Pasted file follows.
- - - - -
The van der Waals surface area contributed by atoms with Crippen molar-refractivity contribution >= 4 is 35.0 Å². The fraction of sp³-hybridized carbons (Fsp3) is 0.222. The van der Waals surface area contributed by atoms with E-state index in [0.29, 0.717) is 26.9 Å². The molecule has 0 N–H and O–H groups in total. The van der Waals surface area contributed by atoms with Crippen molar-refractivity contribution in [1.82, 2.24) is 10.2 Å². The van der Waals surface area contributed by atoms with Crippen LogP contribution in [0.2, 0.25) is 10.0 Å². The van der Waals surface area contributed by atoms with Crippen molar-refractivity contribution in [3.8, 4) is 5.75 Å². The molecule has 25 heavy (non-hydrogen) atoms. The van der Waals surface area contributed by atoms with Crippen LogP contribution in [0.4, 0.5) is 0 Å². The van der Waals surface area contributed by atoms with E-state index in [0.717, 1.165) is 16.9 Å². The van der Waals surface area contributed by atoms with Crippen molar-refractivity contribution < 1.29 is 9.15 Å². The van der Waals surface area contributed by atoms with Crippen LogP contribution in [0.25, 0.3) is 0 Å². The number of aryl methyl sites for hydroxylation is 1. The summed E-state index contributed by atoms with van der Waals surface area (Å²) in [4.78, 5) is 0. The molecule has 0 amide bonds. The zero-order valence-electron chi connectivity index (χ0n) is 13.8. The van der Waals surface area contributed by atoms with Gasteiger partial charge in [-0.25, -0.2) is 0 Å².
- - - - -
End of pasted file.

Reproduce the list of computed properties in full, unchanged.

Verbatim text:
The van der Waals surface area contributed by atoms with Crippen molar-refractivity contribution >= 4 is 35.0 Å². The fraction of sp³-hybridized carbons (Fsp3) is 0.222. The van der Waals surface area contributed by atoms with E-state index in [0.29, 0.717) is 26.9 Å². The molecule has 0 N–H and O–H groups in total. The van der Waals surface area contributed by atoms with Crippen molar-refractivity contribution in [1.82, 2.24) is 10.2 Å². The van der Waals surface area contributed by atoms with Crippen LogP contribution in [0.2, 0.25) is 10.0 Å². The van der Waals surface area contributed by atoms with Crippen molar-refractivity contribution in [3.8, 4) is 5.75 Å². The molecule has 25 heavy (non-hydrogen) atoms. The van der Waals surface area contributed by atoms with Crippen LogP contribution in [0.4, 0.5) is 0 Å². The van der Waals surface area contributed by atoms with E-state index in [0.717, 1.165) is 16.9 Å². The van der Waals surface area contributed by atoms with Crippen molar-refractivity contribution < 1.29 is 9.15 Å². The van der Waals surface area contributed by atoms with Crippen LogP contribution in [0.25, 0.3) is 0 Å². The number of aryl methyl sites for hydroxylation is 1. The summed E-state index contributed by atoms with van der Waals surface area (Å²) in [4.78, 5) is 0. The molecule has 0 amide bonds. The zero-order valence-electron chi connectivity index (χ0n) is 13.8. The van der Waals surface area contributed by atoms with Gasteiger partial charge in [-0.25, -0.2) is 0 Å².